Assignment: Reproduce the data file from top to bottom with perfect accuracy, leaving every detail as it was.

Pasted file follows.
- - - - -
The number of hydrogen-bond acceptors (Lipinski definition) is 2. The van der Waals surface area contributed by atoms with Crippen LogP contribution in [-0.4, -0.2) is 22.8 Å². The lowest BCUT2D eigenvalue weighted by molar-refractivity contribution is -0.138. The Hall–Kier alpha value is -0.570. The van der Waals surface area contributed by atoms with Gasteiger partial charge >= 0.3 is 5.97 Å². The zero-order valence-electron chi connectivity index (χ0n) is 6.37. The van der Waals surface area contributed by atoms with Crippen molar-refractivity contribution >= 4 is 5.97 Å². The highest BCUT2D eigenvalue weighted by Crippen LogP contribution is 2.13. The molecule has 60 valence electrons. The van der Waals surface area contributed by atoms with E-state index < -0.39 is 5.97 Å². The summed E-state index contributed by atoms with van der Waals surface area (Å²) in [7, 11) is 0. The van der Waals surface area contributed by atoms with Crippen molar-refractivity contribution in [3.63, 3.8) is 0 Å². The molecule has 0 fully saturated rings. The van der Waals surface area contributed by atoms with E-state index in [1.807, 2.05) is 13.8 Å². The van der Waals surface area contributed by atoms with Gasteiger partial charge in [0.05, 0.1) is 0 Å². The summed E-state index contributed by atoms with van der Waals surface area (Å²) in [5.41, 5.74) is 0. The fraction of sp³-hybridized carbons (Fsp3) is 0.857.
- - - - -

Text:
The number of hydrogen-bond acceptors (Lipinski definition) is 2. The van der Waals surface area contributed by atoms with Crippen LogP contribution in [-0.4, -0.2) is 22.8 Å². The lowest BCUT2D eigenvalue weighted by molar-refractivity contribution is -0.138. The Hall–Kier alpha value is -0.570. The van der Waals surface area contributed by atoms with Gasteiger partial charge >= 0.3 is 5.97 Å². The zero-order valence-electron chi connectivity index (χ0n) is 6.37. The van der Waals surface area contributed by atoms with Crippen molar-refractivity contribution >= 4 is 5.97 Å². The highest BCUT2D eigenvalue weighted by Crippen LogP contribution is 2.13. The molecule has 60 valence electrons. The van der Waals surface area contributed by atoms with E-state index < -0.39 is 5.97 Å². The summed E-state index contributed by atoms with van der Waals surface area (Å²) in [7, 11) is 0. The van der Waals surface area contributed by atoms with Crippen molar-refractivity contribution in [3.63, 3.8) is 0 Å². The molecule has 0 fully saturated rings. The van der Waals surface area contributed by atoms with E-state index in [1.807, 2.05) is 13.8 Å². The van der Waals surface area contributed by atoms with Gasteiger partial charge in [0.05, 0.1) is 0 Å². The summed E-state index contributed by atoms with van der Waals surface area (Å²) in [5.41, 5.74) is 0. The fraction of sp³-hybridized carbons (Fsp3) is 0.857.